Responsible data governance in smart cities: Waterfront Toronto

On 8 December we talked to Anna Artyushina for a practice example interview. Find the recording of our interview and the narrative below.

Waterfront Toronto

In 2017, Waterfront Toronto, a public body created by three levels of government to develop the shoreline of Lake Ontario in Canada, put out a Request for Proposal (RfP) to develop a 1.8 hectare stretch of coastline into a new community—a three-year saga that ended abruptly with unresolved issues around data sharing and privacy. While the primary focus of the original RfP was on developing a viable model of mixed-income housing with a particular focus on moderately priced rental housing, debate and critique of the project focused on what was originally a relatively small component of the original RfP: smart technologies (and the necessary data frameworks to manage those technologies).

A smart city solution by Sidewalk Labs

In response to the RfP, Sidewalk Labs, which is an independent urban planning and infrastructure subsidiary of Alphabet (part of Google) laid out a vision for development that emphasised a new neighbourhood that they described as a “bustling digital and civic workshop open to all” and a “neighbourhood built from the internet up”. Connectivity and data came together to produce a vision of a neighbourhood that would rely on new modes of transportation through self-driving shuttles, thermal grids would provide a grid-wide efficient heating for buildings, and modular housing to reduce building costs. While the original spirit of mixed-income housing and sustainability remained a part of the Sidewalk Labs vision, the primary vehicle for delivering these goals would be data-driven—an idea that cannot be found in the original RfP.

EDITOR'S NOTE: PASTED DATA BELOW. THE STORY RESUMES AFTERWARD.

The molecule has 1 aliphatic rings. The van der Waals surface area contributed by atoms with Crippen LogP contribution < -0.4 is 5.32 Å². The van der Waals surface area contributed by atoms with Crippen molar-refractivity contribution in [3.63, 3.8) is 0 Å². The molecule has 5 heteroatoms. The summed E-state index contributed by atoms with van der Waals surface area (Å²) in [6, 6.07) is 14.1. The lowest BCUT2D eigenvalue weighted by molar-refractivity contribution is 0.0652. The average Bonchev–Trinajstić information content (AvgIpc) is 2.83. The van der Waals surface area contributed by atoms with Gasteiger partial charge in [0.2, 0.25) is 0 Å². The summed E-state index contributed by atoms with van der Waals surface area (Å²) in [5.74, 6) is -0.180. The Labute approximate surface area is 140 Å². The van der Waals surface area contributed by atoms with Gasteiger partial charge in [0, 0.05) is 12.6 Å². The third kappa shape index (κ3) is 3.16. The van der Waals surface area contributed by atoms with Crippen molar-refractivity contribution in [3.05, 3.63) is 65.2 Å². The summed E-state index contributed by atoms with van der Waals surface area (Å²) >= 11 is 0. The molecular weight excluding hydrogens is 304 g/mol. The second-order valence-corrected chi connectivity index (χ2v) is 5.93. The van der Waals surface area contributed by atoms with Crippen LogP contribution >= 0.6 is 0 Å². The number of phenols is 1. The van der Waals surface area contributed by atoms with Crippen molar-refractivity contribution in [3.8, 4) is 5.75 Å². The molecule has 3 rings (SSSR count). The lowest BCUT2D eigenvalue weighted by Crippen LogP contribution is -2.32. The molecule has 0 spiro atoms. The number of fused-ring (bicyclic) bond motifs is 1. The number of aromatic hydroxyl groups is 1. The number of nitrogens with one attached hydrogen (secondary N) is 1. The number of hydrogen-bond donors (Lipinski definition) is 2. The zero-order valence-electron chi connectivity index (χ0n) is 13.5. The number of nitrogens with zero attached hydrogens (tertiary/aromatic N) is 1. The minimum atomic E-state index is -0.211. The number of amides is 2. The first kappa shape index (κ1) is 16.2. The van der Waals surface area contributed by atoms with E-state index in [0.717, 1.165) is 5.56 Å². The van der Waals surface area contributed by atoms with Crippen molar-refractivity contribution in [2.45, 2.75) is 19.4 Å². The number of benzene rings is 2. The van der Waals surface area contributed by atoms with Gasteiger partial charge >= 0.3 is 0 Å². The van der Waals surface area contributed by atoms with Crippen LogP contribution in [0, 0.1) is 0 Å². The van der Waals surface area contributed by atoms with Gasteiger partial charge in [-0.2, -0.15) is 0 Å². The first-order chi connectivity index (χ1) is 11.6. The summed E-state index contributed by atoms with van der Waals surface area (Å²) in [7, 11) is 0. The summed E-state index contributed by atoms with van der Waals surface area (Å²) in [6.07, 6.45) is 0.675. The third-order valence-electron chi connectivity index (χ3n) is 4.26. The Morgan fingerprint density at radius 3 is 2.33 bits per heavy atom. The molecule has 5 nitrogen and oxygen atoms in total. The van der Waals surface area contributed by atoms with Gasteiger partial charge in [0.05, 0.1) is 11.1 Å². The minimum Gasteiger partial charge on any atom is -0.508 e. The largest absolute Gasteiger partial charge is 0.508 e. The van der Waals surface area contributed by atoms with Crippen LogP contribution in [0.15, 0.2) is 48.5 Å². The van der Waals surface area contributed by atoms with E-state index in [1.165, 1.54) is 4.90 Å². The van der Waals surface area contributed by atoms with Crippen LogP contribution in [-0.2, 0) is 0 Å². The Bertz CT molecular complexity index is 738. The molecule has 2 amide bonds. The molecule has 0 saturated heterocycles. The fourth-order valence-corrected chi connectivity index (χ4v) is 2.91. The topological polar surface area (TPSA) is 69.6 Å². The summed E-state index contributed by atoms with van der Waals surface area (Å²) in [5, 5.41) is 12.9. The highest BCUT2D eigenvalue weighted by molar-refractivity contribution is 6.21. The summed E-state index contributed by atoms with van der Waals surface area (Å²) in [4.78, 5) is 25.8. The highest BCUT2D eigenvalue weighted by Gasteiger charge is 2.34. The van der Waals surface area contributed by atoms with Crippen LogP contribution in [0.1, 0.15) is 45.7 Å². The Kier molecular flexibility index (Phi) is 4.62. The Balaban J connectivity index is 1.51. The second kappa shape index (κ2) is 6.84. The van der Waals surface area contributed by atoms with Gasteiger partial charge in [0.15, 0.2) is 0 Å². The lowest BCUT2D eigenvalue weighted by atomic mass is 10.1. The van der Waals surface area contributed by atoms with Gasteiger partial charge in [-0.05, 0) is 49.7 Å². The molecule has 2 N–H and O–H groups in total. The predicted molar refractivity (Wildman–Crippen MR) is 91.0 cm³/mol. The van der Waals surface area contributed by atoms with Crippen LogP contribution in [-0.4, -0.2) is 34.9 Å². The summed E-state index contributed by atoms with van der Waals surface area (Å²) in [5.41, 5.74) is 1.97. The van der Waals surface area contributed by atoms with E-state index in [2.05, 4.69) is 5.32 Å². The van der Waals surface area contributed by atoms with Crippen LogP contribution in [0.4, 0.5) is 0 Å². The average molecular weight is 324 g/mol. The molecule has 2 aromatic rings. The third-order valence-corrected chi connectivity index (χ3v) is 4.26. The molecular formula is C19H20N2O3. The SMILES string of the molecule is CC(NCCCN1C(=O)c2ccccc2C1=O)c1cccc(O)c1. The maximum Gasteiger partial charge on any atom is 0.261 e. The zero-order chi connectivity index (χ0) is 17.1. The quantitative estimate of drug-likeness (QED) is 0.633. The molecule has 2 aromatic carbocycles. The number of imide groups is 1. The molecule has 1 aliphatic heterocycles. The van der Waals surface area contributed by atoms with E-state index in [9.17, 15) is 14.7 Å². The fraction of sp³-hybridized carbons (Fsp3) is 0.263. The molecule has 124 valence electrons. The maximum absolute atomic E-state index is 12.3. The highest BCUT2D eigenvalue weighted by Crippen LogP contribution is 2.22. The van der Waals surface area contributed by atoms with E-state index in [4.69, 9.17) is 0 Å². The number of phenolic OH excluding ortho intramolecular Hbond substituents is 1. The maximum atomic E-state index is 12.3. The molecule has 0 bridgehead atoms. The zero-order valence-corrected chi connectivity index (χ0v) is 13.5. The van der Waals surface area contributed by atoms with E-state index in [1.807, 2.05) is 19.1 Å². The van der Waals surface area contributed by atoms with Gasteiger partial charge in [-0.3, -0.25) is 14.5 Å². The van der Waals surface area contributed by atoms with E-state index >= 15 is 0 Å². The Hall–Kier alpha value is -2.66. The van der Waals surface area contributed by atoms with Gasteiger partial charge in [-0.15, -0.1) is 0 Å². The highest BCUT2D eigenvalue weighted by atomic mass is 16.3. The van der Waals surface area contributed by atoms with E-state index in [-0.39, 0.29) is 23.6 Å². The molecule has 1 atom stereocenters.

Data-driven frameworks

While Sidewalk Labs vision for a new neighbourhood largely addresses buildings and the connections between them, it also briefly touches on how data could alter regulatory frameworks. In their vision of the project, Sidewalk Labs addressed how data could influence building codes and city ordinances, citing predictive modelling techniques and real-time monitoring that would allow city officials to fine tune requirements around issues such as structural integrity, daylight access, air quality, noise levels, and energy usage. Sidewalk Labs proposed that all buildings in the neighbourhood be equipped with sensors to collect data for analysis.

The image of dynamism